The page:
Ralph Fessenden  University of Illinois

from the Oct. 7, 2015 Missoulian





October 1932-October 2015
MISSOULA – Ralph James Fessenden passed away Sunday, Oct. 4, 2015. He was the son of Douglas Fessenden (former University of Montana Grizzly football coach) and Juliette (Armstrong) Fessenden.
He was educated in Missoula and Brownsville, Texas. He earned a track scholarship to the University of Illinois, where he excelled in running the 440-yard distance. In 1954 he placed fourth at the USA Track and Field Championships.  (editor's note:  I have not been able to verify this placing.  He did not appear in  the NCAA results.  This was probably the National AAU meet.)
He continued his chemistry studies at the University of Illinois, earning his bachelor’s and master’s degrees. He moved to California with his wife, Joan, and earned his Ph.D. in organic chemistry at UC-Berkeley.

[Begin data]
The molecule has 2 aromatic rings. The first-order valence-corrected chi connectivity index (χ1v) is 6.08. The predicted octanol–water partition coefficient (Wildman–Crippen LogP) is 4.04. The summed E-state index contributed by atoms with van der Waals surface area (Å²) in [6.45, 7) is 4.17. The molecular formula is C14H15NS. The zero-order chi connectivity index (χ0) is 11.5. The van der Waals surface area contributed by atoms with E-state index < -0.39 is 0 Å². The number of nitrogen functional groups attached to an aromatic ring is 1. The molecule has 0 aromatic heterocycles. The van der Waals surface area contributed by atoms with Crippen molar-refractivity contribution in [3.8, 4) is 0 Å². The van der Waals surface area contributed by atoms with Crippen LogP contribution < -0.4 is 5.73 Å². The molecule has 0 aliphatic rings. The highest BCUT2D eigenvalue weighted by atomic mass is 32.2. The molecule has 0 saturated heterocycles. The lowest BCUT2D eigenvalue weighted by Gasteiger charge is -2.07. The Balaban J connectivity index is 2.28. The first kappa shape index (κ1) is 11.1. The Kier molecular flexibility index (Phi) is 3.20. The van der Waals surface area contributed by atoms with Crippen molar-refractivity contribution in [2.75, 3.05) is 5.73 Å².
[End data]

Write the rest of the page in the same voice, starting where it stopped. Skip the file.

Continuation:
After teaching at San Jose State University, Ralph and his family moved to Missoula, where he taught in the Department of Chemistry at the University of Montana until retirement.
Ralph and Joan were internationally known organic chemistry authors, publishing their first book in 1971. Their books have been translated into six languages

Pete Brown sent us this confirmation:
Fessenden got 4th in the 1954 AAU 440 in 47.42 according to T&F News. Lea won, Mashburn second and Jones third.
Source: Track and Field News



Friday, October 2, 2015

V 5 N. 91 Fred Abington, Georgetown, USAF, Vanderbilt, SEC, Igloi, South Africa

Almost a year ago I received an email from Fred Abington through an intermediary, as Fred was not yet using email.  I negligently forgot to follow up on that letter, but Fred, now with email, contacted me again recently and sent  me  the article below about his very interesting career as a runner and through life as a world traveler.  I plan to learn more about Fred and continue the saga.  Here is a taste and a story about the South East Conference before it became a track and field power.